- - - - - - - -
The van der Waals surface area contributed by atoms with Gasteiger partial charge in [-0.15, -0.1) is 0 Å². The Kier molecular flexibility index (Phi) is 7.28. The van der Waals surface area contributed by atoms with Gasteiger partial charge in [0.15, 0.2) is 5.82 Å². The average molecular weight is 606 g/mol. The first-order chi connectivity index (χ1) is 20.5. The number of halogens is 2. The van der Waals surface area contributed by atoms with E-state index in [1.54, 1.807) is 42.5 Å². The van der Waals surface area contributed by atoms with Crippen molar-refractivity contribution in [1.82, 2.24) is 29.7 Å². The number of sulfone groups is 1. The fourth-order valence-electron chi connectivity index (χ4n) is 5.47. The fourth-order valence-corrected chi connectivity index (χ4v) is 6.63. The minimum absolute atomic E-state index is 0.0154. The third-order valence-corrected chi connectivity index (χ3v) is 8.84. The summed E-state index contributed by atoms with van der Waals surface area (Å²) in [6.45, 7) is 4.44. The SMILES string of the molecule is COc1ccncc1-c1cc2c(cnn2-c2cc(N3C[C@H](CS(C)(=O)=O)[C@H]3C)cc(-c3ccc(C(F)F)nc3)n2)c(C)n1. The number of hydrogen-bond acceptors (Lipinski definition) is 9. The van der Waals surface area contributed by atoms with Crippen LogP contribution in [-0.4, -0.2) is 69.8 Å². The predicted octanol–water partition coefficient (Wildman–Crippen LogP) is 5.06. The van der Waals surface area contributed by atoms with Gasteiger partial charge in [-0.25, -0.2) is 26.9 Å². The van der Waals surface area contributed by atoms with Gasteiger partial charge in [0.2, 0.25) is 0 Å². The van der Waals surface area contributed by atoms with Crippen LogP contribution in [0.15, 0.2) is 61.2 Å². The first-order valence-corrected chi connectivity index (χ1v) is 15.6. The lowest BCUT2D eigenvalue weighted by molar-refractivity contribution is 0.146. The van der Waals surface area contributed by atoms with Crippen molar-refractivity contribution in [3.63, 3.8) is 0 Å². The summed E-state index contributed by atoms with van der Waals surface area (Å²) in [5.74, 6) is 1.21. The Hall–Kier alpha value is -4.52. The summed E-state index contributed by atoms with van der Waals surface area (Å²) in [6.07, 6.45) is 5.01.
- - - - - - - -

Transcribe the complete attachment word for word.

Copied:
The van der Waals surface area contributed by atoms with Gasteiger partial charge in [-0.15, -0.1) is 0 Å². The Kier molecular flexibility index (Phi) is 7.28. The van der Waals surface area contributed by atoms with Gasteiger partial charge in [0.15, 0.2) is 5.82 Å². The average molecular weight is 606 g/mol. The first-order chi connectivity index (χ1) is 20.5. The number of halogens is 2. The van der Waals surface area contributed by atoms with E-state index in [1.54, 1.807) is 42.5 Å². The van der Waals surface area contributed by atoms with Crippen molar-refractivity contribution in [1.82, 2.24) is 29.7 Å². The number of sulfone groups is 1. The fourth-order valence-electron chi connectivity index (χ4n) is 5.47. The fourth-order valence-corrected chi connectivity index (χ4v) is 6.63. The minimum absolute atomic E-state index is 0.0154. The third-order valence-corrected chi connectivity index (χ3v) is 8.84. The summed E-state index contributed by atoms with van der Waals surface area (Å²) in [6.45, 7) is 4.44. The SMILES string of the molecule is COc1ccncc1-c1cc2c(cnn2-c2cc(N3C[C@H](CS(C)(=O)=O)[C@H]3C)cc(-c3ccc(C(F)F)nc3)n2)c(C)n1. The number of hydrogen-bond acceptors (Lipinski definition) is 9. The van der Waals surface area contributed by atoms with Crippen LogP contribution in [-0.4, -0.2) is 69.8 Å². The predicted octanol–water partition coefficient (Wildman–Crippen LogP) is 5.06. The van der Waals surface area contributed by atoms with Gasteiger partial charge in [-0.25, -0.2) is 26.9 Å². The van der Waals surface area contributed by atoms with Gasteiger partial charge in [0.2, 0.25) is 0 Å². The van der Waals surface area contributed by atoms with Crippen LogP contribution in [0.15, 0.2) is 61.2 Å². The first-order valence-corrected chi connectivity index (χ1v) is 15.6. The lowest BCUT2D eigenvalue weighted by molar-refractivity contribution is 0.146. The van der Waals surface area contributed by atoms with Crippen molar-refractivity contribution in [3.63, 3.8) is 0 Å². The summed E-state index contributed by atoms with van der Waals surface area (Å²) in [5.74, 6) is 1.21. The Hall–Kier alpha value is -4.52. The summed E-state index contributed by atoms with van der Waals surface area (Å²) in [6.07, 6.45) is 5.01.